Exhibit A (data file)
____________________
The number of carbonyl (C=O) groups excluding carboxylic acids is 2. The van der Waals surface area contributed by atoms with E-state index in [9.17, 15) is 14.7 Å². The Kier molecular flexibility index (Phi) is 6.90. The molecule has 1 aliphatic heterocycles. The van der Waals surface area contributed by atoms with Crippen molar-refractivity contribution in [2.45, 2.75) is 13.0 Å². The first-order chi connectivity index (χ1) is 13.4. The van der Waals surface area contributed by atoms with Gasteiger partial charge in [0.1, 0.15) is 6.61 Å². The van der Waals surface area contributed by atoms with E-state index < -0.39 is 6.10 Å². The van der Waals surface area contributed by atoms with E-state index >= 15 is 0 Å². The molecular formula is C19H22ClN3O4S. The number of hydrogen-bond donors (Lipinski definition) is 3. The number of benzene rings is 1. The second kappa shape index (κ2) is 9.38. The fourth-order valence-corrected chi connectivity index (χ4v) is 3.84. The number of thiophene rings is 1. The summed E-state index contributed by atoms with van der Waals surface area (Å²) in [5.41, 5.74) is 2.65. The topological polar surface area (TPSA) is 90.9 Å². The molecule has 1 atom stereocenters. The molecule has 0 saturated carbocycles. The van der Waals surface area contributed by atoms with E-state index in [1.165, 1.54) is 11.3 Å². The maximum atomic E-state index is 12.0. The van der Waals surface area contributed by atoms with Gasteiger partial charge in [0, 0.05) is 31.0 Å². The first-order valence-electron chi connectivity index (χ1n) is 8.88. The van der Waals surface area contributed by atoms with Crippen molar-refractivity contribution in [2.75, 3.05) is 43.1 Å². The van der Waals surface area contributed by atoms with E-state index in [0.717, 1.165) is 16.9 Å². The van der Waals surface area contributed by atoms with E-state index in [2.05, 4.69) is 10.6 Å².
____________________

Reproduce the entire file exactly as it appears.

The number of carbonyl (C=O) groups excluding carboxylic acids is 2. The van der Waals surface area contributed by atoms with E-state index in [9.17, 15) is 14.7 Å². The Kier molecular flexibility index (Phi) is 6.90. The molecule has 1 aliphatic heterocycles. The van der Waals surface area contributed by atoms with Crippen molar-refractivity contribution in [2.45, 2.75) is 13.0 Å². The first-order chi connectivity index (χ1) is 13.4. The van der Waals surface area contributed by atoms with Gasteiger partial charge in [0.1, 0.15) is 6.61 Å². The van der Waals surface area contributed by atoms with E-state index < -0.39 is 6.10 Å². The van der Waals surface area contributed by atoms with E-state index >= 15 is 0 Å². The molecular formula is C19H22ClN3O4S. The number of hydrogen-bond donors (Lipinski definition) is 3. The number of benzene rings is 1. The second kappa shape index (κ2) is 9.38. The fourth-order valence-corrected chi connectivity index (χ4v) is 3.84. The number of thiophene rings is 1. The summed E-state index contributed by atoms with van der Waals surface area (Å²) in [5.41, 5.74) is 2.65. The topological polar surface area (TPSA) is 90.9 Å². The molecule has 1 atom stereocenters. The molecule has 0 saturated carbocycles. The van der Waals surface area contributed by atoms with E-state index in [1.165, 1.54) is 11.3 Å². The maximum atomic E-state index is 12.0. The van der Waals surface area contributed by atoms with Gasteiger partial charge in [0, 0.05) is 31.0 Å². The first-order valence-electron chi connectivity index (χ1n) is 8.88. The van der Waals surface area contributed by atoms with Crippen molar-refractivity contribution in [2.75, 3.05) is 43.1 Å². The van der Waals surface area contributed by atoms with E-state index in [0.717, 1.165) is 16.9 Å². The van der Waals surface area contributed by atoms with E-state index in [2.05, 4.69) is 10.6 Å².